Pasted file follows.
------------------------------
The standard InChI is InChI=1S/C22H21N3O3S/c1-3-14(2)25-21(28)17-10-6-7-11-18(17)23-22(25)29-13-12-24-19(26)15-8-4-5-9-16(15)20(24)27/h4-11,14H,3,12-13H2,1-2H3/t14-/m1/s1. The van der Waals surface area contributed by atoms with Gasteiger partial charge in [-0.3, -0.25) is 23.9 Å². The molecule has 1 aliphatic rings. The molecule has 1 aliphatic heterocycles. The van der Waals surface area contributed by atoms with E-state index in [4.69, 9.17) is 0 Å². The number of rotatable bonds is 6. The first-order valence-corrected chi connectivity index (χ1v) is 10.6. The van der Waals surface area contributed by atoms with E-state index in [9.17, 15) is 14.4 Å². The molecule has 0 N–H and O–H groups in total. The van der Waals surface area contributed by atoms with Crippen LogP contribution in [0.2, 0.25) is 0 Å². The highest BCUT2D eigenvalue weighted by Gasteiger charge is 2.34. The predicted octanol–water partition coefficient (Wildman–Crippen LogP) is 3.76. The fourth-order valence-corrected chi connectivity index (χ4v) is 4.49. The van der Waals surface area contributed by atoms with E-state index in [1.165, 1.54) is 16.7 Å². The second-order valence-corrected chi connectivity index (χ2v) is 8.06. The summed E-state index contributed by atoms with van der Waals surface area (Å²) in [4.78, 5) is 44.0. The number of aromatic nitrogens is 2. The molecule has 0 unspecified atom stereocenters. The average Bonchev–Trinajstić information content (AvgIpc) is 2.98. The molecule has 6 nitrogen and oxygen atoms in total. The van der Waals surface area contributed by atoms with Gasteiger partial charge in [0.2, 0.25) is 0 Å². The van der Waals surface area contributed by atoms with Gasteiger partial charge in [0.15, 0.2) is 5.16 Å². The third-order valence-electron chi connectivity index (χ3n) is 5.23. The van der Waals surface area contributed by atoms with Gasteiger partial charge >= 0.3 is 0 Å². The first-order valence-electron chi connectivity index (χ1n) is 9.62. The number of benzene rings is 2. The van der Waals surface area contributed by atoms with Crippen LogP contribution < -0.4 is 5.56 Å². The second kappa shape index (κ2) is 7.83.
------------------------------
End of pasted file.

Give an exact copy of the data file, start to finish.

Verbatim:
The standard InChI is InChI=1S/C22H21N3O3S/c1-3-14(2)25-21(28)17-10-6-7-11-18(17)23-22(25)29-13-12-24-19(26)15-8-4-5-9-16(15)20(24)27/h4-11,14H,3,12-13H2,1-2H3/t14-/m1/s1. The van der Waals surface area contributed by atoms with Gasteiger partial charge in [-0.3, -0.25) is 23.9 Å². The molecule has 1 aliphatic rings. The molecule has 1 aliphatic heterocycles. The van der Waals surface area contributed by atoms with E-state index in [4.69, 9.17) is 0 Å². The number of rotatable bonds is 6. The first-order valence-corrected chi connectivity index (χ1v) is 10.6. The van der Waals surface area contributed by atoms with E-state index in [9.17, 15) is 14.4 Å². The molecule has 0 N–H and O–H groups in total. The van der Waals surface area contributed by atoms with Crippen LogP contribution in [0.2, 0.25) is 0 Å². The highest BCUT2D eigenvalue weighted by Gasteiger charge is 2.34. The predicted octanol–water partition coefficient (Wildman–Crippen LogP) is 3.76. The fourth-order valence-corrected chi connectivity index (χ4v) is 4.49. The van der Waals surface area contributed by atoms with E-state index in [1.165, 1.54) is 16.7 Å². The second-order valence-corrected chi connectivity index (χ2v) is 8.06. The summed E-state index contributed by atoms with van der Waals surface area (Å²) in [4.78, 5) is 44.0. The number of aromatic nitrogens is 2. The molecule has 0 unspecified atom stereocenters. The average Bonchev–Trinajstić information content (AvgIpc) is 2.98. The molecule has 6 nitrogen and oxygen atoms in total. The van der Waals surface area contributed by atoms with Gasteiger partial charge in [0.2, 0.25) is 0 Å². The van der Waals surface area contributed by atoms with Gasteiger partial charge in [0.15, 0.2) is 5.16 Å². The third-order valence-electron chi connectivity index (χ3n) is 5.23. The van der Waals surface area contributed by atoms with Gasteiger partial charge >= 0.3 is 0 Å². The first-order valence-electron chi connectivity index (χ1n) is 9.62. The number of benzene rings is 2. The van der Waals surface area contributed by atoms with Crippen LogP contribution < -0.4 is 5.56 Å². The second kappa shape index (κ2) is 7.83.